a Communication course on Media and Culture
The unreality of DayGlow’s Escape Reality tour provides reprieve to the 24/7 demands of the socially-wired digital world. Some of my students think I would enjoy the concert. It seems possible, although the behavior required to secure tickets does not appeal. Descriptions of the emotions raised by the keyboard-and-mouse competition carefully calibrated to the timing of a ticket release has all the characteristics of addiction. A fan, however, might just call it passion. To be sprayed with paint while mass dancing to great music at eardrum-blasting decibels: you’ve always dreamed of it, right? Most of the young adults taking this class could hardly imagine anything better. The encompassing sensory experience fundamentally connects them with their bodies and each other in a shared physical space and time: it is as far from online social interaction as you can get. I suppose DayGlowers may text or Tweet or update their Facebook statuses just to tweak their friends – haha, I’m here and you’re not! – but the point of DayGlow is to experience an entirely different way of being together.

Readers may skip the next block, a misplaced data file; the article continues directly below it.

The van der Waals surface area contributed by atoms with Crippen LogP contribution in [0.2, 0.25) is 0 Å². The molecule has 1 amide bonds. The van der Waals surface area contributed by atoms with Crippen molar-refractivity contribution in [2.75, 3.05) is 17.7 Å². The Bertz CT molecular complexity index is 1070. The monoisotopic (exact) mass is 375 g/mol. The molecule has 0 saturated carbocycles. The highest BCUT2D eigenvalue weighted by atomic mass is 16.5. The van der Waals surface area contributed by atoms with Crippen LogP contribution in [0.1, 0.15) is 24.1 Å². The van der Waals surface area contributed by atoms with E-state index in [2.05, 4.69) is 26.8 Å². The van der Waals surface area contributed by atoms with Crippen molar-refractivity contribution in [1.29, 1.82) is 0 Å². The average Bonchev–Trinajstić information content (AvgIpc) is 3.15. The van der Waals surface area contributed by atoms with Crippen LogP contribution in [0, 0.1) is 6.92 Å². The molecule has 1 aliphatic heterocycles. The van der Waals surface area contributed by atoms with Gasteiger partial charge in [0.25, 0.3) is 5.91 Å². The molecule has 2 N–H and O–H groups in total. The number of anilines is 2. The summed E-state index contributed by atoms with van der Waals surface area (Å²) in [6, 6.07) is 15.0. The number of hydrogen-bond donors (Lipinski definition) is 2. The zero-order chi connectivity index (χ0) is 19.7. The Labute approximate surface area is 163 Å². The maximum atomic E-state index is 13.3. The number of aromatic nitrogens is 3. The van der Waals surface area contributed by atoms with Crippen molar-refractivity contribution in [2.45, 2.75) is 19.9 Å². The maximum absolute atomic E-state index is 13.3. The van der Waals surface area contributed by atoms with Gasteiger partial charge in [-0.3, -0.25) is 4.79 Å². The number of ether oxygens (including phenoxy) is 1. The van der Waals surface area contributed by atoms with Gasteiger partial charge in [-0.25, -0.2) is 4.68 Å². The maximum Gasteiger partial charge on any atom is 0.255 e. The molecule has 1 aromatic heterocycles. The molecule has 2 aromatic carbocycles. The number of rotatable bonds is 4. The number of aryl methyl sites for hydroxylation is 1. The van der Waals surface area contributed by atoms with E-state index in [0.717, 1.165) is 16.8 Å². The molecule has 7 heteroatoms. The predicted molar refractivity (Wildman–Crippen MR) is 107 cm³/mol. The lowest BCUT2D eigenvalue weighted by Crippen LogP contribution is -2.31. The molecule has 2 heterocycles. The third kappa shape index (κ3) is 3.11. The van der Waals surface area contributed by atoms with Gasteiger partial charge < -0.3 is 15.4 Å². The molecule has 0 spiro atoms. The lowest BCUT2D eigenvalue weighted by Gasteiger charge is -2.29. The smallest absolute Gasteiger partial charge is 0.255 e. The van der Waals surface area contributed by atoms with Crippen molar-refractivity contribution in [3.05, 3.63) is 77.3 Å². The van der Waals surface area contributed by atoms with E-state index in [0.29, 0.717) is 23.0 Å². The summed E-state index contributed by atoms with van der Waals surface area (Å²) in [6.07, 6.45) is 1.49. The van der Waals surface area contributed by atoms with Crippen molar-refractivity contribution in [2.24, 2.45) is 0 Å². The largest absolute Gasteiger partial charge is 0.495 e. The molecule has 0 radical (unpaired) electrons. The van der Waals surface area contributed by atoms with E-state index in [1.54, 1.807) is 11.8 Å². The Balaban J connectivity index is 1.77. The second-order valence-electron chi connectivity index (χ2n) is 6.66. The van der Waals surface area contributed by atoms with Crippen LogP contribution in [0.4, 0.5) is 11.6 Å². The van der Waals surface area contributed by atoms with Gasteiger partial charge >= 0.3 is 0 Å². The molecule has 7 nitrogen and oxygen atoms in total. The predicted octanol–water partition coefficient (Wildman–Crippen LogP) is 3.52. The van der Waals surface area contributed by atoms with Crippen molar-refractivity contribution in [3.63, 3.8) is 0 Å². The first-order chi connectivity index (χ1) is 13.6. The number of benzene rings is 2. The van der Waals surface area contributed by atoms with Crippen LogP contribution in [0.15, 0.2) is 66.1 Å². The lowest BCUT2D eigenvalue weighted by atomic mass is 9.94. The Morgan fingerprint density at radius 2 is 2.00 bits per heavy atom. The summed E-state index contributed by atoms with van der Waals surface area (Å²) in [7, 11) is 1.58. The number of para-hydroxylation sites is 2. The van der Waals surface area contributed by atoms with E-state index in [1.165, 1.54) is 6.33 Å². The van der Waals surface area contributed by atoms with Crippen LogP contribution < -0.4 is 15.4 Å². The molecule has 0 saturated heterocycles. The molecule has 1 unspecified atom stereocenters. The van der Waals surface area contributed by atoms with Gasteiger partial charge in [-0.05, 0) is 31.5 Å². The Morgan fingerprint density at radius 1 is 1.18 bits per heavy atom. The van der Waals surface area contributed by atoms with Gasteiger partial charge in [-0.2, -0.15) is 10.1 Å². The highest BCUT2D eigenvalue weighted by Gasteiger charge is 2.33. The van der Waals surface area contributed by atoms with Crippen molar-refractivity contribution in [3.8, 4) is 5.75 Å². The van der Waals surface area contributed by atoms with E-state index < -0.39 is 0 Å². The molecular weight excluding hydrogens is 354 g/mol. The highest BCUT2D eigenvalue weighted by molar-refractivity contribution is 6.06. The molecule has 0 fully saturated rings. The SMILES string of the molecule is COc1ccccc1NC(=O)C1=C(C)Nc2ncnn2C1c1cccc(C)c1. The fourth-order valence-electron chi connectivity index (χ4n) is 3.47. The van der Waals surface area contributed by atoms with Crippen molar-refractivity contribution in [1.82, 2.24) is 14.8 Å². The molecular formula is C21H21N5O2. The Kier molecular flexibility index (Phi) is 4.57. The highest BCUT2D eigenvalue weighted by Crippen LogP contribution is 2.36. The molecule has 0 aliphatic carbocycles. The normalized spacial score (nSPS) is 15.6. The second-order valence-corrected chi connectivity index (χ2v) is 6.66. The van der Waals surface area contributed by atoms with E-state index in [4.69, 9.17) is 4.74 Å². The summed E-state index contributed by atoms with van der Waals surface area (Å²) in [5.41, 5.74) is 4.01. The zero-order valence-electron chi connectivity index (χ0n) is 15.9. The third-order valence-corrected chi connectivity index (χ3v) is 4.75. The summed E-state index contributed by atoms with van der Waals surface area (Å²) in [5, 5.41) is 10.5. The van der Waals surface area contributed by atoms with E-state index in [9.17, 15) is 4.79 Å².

It’s about Identity, Stupid!
In the final small group discussion with the teacher, one of the students in class made an identity claim about technology that encompassed everyone regardless of race, gender, sexual orientation, religion, and (to a lesser but still relevant extent) socioeconomic class. “Technology,” Jamar said, “is what makes us normal.” Orienting to society via the specific types of technology known as social media defines the digital native and simultaneously signals a potent site of contest over the future. What kind of person do you want to be? What kind of person are you now? Although these questions were not asked overtly, they underscored the Red Pill/Blue Pill debate over the prominence of technology in student’s lives. While embracing what they like and accommodating to what they must, many members of this first generation of digital natives are also deeply concerned about what it all means.
Doing Collective Intelligence